Dix Planetary Science Seminar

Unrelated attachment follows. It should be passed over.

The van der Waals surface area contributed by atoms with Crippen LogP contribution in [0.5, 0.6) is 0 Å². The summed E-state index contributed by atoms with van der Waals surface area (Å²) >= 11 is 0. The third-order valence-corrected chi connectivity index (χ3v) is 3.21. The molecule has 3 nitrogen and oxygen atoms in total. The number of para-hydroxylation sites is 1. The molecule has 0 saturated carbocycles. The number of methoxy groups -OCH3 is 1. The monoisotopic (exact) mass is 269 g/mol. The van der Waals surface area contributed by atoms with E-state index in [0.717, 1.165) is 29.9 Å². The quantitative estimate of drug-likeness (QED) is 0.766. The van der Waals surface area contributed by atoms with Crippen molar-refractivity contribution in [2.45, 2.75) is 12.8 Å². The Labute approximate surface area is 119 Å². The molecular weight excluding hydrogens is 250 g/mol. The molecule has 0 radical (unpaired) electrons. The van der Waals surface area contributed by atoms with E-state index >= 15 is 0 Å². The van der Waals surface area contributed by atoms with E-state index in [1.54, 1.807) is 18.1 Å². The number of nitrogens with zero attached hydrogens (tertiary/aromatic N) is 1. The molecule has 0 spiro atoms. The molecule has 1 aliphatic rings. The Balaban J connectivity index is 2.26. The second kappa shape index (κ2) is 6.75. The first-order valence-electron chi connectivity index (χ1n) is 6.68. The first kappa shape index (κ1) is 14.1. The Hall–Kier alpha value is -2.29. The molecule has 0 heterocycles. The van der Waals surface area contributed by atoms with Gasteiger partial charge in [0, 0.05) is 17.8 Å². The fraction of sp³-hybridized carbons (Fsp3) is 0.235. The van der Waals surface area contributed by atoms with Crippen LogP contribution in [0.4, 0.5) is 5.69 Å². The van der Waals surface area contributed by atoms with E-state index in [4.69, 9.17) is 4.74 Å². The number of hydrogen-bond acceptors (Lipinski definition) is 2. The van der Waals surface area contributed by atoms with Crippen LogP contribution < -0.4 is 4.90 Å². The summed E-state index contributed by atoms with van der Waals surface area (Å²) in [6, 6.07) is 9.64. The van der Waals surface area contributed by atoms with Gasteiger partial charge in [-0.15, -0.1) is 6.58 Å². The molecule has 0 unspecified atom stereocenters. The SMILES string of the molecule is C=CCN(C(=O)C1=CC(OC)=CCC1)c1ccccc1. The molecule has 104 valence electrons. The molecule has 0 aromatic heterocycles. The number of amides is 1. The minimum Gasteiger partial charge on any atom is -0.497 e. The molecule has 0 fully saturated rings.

A Massive CO2 Ice Deposit (MCID) that rivals the mass of Mars' current, 96% CO2 atmosphere was recently discovered to overlie part of Mars' southern H2O cap. The MCID is layered: a top layer of 1-10 m of CO2, the Residual South Polar Cap (RSPC), is underlain by ~10-20 m of H2O ice, followed by up to three layers of CO2 ice that are each up to several hundred meters thick, separated by two layers of ~20-40 m of H2O ice. Previous studies invoked orbital cycles to explain the layering, assuming the H2O ice insulates and seals in the CO2, allowing it to survive periods of high obliquity. We also invoke orbital cycles, but instead assert the surface of the MCID is in continuous vapor equilibrium with the atmosphere rather than sealed. Using currently observed albedo and emissivity properties of martian polar CO2 ice deposits, we model that the present MCID is a remnant of larger CO2 ice deposits laid down during periods of decreasing obliquity that are eroded, liberating a residual lag layer of H2O ice, when obliquity increases. Fractions of prior CO2 deposits remain because the amplitudes of the obliquity maxima have been mostly decreasing during the past ~500 kyr. With these simple assumptions, our energy balance model explains why only the south polar cap hosts an MCID, why the RSPC exists, and the observed MCID stratigraphy. We use our model to calculate Mars' pressure history and the age of the MCID.